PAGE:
If you want to watch sport then head to the Pacific bar – it’s a bit of a dive but has loads of screens, reasonably priced beer and also cider on tap. Le Petit Danois is a low-ceilinged hangout packed with hot scandis, and later on the Saloon Bar gets busy with sweaty teenagers fuelled by their lethal jugs of Long Island ice tea. And if you’re still able, there are four nightclubs to choose from, with Dick’s Tea Bar being the favourite with the Brits.

Arthur Girault will go to the wall for a good shot. Photo: Perly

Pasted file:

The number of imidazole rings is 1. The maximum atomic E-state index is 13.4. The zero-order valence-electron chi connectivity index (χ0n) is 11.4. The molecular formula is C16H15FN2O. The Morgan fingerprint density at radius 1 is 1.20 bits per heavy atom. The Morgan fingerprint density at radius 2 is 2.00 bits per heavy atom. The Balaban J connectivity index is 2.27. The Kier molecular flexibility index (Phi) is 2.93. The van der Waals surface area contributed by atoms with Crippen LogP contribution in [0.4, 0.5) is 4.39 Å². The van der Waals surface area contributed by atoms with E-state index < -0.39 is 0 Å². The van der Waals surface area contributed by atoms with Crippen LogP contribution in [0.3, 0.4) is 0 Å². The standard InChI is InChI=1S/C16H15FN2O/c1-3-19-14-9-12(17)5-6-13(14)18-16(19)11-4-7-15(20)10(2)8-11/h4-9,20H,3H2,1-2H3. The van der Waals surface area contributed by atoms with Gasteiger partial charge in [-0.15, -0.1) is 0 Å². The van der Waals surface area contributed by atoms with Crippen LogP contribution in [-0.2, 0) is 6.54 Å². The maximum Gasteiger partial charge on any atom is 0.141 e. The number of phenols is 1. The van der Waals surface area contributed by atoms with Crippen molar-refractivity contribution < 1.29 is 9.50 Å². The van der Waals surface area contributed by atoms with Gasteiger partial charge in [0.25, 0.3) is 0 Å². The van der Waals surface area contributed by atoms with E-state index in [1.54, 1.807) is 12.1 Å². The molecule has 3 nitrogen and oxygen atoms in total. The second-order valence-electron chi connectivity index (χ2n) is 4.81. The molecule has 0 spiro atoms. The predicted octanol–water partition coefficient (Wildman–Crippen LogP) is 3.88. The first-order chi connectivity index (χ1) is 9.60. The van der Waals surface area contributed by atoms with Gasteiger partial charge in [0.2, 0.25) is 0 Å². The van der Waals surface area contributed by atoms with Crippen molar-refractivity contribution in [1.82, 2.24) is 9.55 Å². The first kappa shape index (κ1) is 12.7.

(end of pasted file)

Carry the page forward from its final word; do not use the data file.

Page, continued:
*Price includes one piece hold luggage and hand luggage, plus meal and drink. 1 pair of skis or 1 snowboard, 1 pair of ski poles, 1 pair of ski boots or 1 pair of snowboard boots travel free of charge, in addition to standard baggage allowance (excluding hand luggage only fares) and is subject to availability. Price quoted as one-way, per person including airport taxes and surcharges departing from London Heathrow to Geneva. Price correct at the time of production and is subject to change and exchange rate variations. Availability is limited and on some payment methods a charge of 1.65% may apply.